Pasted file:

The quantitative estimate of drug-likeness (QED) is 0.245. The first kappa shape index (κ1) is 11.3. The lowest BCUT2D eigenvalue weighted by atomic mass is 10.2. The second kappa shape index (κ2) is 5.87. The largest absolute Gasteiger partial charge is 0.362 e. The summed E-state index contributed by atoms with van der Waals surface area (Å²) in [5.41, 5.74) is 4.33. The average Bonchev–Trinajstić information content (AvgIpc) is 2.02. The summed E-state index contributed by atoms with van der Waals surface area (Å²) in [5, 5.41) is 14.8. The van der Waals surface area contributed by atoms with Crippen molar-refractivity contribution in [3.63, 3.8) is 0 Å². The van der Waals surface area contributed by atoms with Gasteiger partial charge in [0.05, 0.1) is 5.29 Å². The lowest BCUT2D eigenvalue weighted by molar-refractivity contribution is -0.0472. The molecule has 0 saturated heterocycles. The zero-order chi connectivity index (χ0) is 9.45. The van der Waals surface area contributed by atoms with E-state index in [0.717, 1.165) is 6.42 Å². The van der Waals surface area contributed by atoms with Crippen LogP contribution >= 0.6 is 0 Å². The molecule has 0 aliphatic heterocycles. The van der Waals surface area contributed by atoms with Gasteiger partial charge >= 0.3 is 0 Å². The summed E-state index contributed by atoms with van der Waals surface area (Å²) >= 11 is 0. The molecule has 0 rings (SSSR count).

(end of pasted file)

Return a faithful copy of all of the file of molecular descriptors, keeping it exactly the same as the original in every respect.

The quantitative estimate of drug-likeness (QED) is 0.245. The first kappa shape index (κ1) is 11.3. The lowest BCUT2D eigenvalue weighted by atomic mass is 10.2. The second kappa shape index (κ2) is 5.87. The largest absolute Gasteiger partial charge is 0.362 e. The summed E-state index contributed by atoms with van der Waals surface area (Å²) in [5.41, 5.74) is 4.33. The average Bonchev–Trinajstić information content (AvgIpc) is 2.02. The summed E-state index contributed by atoms with van der Waals surface area (Å²) in [5, 5.41) is 14.8. The van der Waals surface area contributed by atoms with Crippen molar-refractivity contribution in [3.63, 3.8) is 0 Å². The van der Waals surface area contributed by atoms with Gasteiger partial charge in [0.05, 0.1) is 5.29 Å². The lowest BCUT2D eigenvalue weighted by molar-refractivity contribution is -0.0472. The molecule has 0 saturated heterocycles. The zero-order chi connectivity index (χ0) is 9.45. The van der Waals surface area contributed by atoms with E-state index in [0.717, 1.165) is 6.42 Å². The van der Waals surface area contributed by atoms with Crippen LogP contribution >= 0.6 is 0 Å². The molecule has 0 aliphatic heterocycles. The van der Waals surface area contributed by atoms with Gasteiger partial charge >= 0.3 is 0 Å². The summed E-state index contributed by atoms with van der Waals surface area (Å²) >= 11 is 0. The molecule has 0 rings (SSSR count).